Bill Mollineaux (The ALAN Review, Winter 1999 (Vol. 26, No. 2))
When one-year-old Harry Potter's parents--a witch and a wizard--were killed by the evil Voldemort, Harry was sent to live with his "normal" aunt, uncle, and spoiled cousin. After spending eleven miserable years with this family, in which Harry was forced to sleep in a closet and was the brunt of his cousin's bullying, he learns that he is a wizard when he is unexpectedly accepted at Hogwarts School of Witchcraft and Wizardry. At Hogwarts, Harry makes many fine friends as well as a few dreaded enemies. While at school, Harry discovers that the Sorcerer's Stone is hidden there, the stone that will enable Voldemort to create a body of his own and gain immortality. Rowling has created a fast-moving, magical tale replete with humor, adventure, suspense, mystery, and unforgettable characters that will enchant middle schoolers. 1998, Scholastic Press, 309 pages, $16.95. Ages 10 up.
Deborah Stevenson (The Bulletin of the Center for Children's Books, November 1998 (Vol. 52, No. 3))
Harry Potter lives a Cinderella life (the pre-godmother phase) with his unpleasant aunt, uncle, and cousin Dudley until one day he’s summoned to attend Hogwarts School of Witchcraft and Wizardry. This is the first Harry’s heard of his illustrious wizardly heritage (his aunt and uncle are Muggles, non-wizards, who loathe and fear the wizard strain in the family), but at his new boarding school he soon learns the ropes, finds friends, becomes a sports star, and--oh, yes--ends up in combat with one of the greatest evil forces in the universe. In point of fact the last element is the least significant in the story: this is largely an old-fashioned British public-school saga with nasty boys from the competing house, idolized masters, swots turning out to be decent sorts, weedy younger kids demonstrating their loyalty, and blow-by-blow descriptions of sports events. Rowling has carefully created a magic-infused institution of higher learning, and readers will relish many of the fantastical details, such as the portraits that ensure obedience to curfew and the social status attached to different familiars (“If I’d brought a toad I’d lose it as quick as I could”). Some aspects of the magical world, however, seem inserted largely because the author laboriously created them (the sport of Quidditch) and interfere with the plot rather than advancing it; the tone also relies on a studied whimsicality that probably won’t sit well with readers hoping for Golden Compass-type thrills. It’s also not clear that the stakes are anything to get excited about--Harry’s victory over evil seems merely to mean his house’s victory in intramural competition, and his loss would seem merely to have caused a change in headmaster and school policy. Still, the carefully imagined world of the wizardly school and the triumph of the underappreciated young hero will suffice to keep many wannabe wizardlings reading. Review Code: Ad -- Additional book of acceptable quality for collections needing more material in the area. (c) Copyright 1998, The Board of Trustees of the University of Illinois. 1998, Levine/Scholastic, 309p, $16.95. Grades 5-8.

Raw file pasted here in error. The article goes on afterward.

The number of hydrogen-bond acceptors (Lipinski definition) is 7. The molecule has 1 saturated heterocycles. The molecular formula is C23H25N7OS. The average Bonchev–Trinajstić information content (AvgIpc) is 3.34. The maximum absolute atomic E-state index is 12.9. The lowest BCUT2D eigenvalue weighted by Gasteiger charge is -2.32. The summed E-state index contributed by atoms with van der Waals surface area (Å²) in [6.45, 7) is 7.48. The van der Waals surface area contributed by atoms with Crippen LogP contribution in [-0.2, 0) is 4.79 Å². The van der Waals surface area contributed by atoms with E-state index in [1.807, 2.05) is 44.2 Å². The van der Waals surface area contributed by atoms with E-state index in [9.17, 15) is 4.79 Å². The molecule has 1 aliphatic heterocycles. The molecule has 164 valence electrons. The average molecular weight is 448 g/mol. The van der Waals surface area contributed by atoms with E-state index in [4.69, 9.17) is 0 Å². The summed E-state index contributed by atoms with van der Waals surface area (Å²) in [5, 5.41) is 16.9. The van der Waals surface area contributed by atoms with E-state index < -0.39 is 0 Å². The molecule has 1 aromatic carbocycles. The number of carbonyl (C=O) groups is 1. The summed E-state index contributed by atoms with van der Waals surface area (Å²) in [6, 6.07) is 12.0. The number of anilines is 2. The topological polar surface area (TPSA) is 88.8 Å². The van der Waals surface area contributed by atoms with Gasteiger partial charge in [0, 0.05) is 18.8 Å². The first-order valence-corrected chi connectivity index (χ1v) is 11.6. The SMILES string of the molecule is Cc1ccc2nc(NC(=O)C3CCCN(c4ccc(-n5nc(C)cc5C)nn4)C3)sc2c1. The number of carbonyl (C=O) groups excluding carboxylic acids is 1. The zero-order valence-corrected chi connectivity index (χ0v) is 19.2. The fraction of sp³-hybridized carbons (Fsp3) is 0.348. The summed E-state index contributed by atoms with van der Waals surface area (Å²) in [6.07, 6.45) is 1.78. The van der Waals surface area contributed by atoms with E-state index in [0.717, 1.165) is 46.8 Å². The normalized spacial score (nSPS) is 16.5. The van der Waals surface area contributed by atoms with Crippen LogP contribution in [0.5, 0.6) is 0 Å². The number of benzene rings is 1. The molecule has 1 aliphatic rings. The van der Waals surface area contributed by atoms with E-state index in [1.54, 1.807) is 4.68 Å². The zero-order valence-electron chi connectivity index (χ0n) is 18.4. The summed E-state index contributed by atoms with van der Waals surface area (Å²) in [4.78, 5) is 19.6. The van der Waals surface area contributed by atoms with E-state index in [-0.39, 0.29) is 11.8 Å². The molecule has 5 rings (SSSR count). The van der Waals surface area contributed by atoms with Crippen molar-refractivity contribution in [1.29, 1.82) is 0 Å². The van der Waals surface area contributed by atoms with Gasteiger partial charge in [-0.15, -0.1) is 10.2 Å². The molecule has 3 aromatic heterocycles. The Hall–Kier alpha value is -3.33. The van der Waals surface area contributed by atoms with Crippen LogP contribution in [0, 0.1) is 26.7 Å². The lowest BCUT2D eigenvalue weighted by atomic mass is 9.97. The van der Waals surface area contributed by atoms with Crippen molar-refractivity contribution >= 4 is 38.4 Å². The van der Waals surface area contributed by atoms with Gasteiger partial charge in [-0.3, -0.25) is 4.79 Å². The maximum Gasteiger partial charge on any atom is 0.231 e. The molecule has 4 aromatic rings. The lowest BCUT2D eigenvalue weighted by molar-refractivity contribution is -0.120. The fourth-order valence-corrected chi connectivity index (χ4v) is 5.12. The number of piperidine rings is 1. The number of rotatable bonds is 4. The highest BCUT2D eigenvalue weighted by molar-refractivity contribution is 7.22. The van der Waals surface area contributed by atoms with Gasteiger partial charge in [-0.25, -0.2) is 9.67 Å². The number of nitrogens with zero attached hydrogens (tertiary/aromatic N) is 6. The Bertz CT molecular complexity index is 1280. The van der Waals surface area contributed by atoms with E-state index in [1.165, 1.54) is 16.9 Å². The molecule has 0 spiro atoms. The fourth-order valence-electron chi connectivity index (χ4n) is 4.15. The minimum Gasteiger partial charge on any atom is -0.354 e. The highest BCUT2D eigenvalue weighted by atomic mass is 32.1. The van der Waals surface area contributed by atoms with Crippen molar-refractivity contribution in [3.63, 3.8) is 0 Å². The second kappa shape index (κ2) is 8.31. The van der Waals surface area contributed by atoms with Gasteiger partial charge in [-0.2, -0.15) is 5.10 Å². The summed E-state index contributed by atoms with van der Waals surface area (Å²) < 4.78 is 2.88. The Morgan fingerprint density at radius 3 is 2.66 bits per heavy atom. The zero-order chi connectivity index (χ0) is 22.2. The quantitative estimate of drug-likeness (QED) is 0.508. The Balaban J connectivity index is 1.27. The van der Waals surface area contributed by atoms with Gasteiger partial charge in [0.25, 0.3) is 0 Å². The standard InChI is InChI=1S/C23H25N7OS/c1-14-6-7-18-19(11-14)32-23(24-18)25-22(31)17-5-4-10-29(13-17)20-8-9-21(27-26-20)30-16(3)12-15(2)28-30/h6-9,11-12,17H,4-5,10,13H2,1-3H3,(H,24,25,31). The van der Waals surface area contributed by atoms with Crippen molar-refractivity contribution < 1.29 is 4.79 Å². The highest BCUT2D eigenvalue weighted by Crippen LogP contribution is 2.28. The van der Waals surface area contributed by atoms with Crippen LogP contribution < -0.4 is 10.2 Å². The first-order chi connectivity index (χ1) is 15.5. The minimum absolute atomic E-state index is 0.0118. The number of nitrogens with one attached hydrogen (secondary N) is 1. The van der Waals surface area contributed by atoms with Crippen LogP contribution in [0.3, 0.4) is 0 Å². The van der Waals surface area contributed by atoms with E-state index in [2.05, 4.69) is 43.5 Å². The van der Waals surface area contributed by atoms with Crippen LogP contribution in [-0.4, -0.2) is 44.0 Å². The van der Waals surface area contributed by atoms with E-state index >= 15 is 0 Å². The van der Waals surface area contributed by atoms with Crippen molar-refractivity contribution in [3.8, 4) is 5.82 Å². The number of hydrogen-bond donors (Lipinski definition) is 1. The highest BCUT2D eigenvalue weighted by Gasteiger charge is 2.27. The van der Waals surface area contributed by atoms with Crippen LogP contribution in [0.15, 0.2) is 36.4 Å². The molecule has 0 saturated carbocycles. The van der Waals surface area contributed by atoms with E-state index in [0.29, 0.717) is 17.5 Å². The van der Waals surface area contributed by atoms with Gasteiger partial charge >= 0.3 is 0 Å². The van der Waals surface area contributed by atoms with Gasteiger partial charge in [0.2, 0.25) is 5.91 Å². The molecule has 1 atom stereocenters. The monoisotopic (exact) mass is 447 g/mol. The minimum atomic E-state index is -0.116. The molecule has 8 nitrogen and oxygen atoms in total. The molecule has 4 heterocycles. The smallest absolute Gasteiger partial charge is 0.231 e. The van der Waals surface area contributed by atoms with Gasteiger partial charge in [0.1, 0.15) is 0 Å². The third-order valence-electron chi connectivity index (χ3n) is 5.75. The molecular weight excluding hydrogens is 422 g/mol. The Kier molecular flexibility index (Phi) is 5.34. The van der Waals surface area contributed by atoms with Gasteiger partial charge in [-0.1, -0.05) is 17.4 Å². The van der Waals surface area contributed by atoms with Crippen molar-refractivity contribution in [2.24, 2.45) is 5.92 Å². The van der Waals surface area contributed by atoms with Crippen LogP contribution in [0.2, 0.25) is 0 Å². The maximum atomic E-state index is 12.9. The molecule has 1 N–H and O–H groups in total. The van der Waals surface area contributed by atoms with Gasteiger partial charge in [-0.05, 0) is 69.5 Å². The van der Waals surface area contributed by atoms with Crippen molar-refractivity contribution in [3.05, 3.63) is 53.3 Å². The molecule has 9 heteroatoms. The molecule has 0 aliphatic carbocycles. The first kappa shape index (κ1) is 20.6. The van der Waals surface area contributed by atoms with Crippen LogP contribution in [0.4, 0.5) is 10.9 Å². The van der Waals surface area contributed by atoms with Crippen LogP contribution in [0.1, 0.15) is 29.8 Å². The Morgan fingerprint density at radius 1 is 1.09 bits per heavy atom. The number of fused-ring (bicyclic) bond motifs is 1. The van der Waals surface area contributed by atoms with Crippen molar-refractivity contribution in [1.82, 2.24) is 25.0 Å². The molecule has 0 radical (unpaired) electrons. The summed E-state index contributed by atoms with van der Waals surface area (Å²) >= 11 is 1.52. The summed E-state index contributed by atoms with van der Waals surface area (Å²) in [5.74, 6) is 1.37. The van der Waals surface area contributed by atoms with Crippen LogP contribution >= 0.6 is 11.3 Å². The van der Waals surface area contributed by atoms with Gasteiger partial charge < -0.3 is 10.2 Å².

Libby Bergstrom (VOYA, December 1998 (Vol. 21, No. 5))
Harry Potter, who believes that his parents were killed in a car accident when he was a baby, lives with his dreadful relatives, the Dursleys. Imagine his surprise when, on his eleventh birthday, he is invited to attend Hogwarts School of Witchcraft and Wizardry. Harry learns that he is a wizard, just as his parents had been, and that he survived the attack in which they were killed battling the evil Voldemort. At Hogwarts, Harry discovers his natural skill at Quidditch, a type of three-dimensional rugby played on flying brooms; he tastes new treats such as "Bertie Bott's Every Flavor Beans," which truly do come in every flavor from strawberry and coffee to sardine and ear wax; and he learns that there is evil afoot at the school. Harry and his friends, Ron and Hermoine, discover that someone at the school is trying to steal a priceless stone with the power to make a person immortal. In a breathtaking final showdown, Harry faces Voldemort and saves the stone, but not before he nearly loses his life. Rowling's style is a cross between Roald Dahl and Patricia Wrede. First published in Britain, where it won the British National Book Award for Children's Book of the Year as well as the Smarties Prize, this hilarious and suspenseful book will delight American audiences as well. And since Voldemort lives on, we can hope that a sequel will be available soon. VOYA CODES: 5Q 5P M J (Hard to imagine it being any better written; Every YA (who reads) was dying to read it yesterday; Middle School, defined as grades 6 to 8; Junior High, defined as grades 7 to 9). 1998, Arthur A Levine/Scholastic, 320p., $16.95. Ages 11 to 15.
|Language||Call Number||LCCN||Dewey Decimal||ISBN/ISSN|
|English (eng)||PZ7.R79835 Har 1998
0590353403 (hardcover) : $16.95|